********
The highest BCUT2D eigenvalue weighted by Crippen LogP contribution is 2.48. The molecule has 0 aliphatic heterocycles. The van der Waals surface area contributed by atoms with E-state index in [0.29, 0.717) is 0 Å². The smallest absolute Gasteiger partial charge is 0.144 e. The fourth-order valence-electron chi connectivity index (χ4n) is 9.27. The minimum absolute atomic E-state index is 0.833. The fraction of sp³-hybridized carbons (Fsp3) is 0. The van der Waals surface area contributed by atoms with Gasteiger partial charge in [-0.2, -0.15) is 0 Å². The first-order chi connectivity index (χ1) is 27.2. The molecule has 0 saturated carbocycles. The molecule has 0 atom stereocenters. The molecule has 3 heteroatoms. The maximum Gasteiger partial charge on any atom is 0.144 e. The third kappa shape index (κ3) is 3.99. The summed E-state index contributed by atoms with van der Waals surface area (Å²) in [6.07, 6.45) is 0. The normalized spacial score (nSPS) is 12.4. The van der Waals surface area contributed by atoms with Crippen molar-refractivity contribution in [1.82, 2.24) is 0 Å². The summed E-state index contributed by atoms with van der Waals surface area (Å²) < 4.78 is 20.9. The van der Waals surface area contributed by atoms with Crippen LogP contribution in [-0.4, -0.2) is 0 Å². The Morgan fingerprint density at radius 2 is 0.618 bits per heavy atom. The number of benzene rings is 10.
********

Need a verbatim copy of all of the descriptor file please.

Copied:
The highest BCUT2D eigenvalue weighted by Crippen LogP contribution is 2.48. The molecule has 0 aliphatic heterocycles. The van der Waals surface area contributed by atoms with E-state index in [0.29, 0.717) is 0 Å². The smallest absolute Gasteiger partial charge is 0.144 e. The fourth-order valence-electron chi connectivity index (χ4n) is 9.27. The minimum absolute atomic E-state index is 0.833. The fraction of sp³-hybridized carbons (Fsp3) is 0. The van der Waals surface area contributed by atoms with Gasteiger partial charge in [-0.2, -0.15) is 0 Å². The first-order chi connectivity index (χ1) is 27.2. The molecule has 0 saturated carbocycles. The molecule has 0 atom stereocenters. The molecule has 3 heteroatoms. The maximum Gasteiger partial charge on any atom is 0.144 e. The third kappa shape index (κ3) is 3.99. The summed E-state index contributed by atoms with van der Waals surface area (Å²) in [6.07, 6.45) is 0. The normalized spacial score (nSPS) is 12.4. The van der Waals surface area contributed by atoms with Crippen molar-refractivity contribution in [1.82, 2.24) is 0 Å². The summed E-state index contributed by atoms with van der Waals surface area (Å²) < 4.78 is 20.9. The van der Waals surface area contributed by atoms with Crippen LogP contribution in [-0.4, -0.2) is 0 Å². The Morgan fingerprint density at radius 2 is 0.618 bits per heavy atom. The number of benzene rings is 10.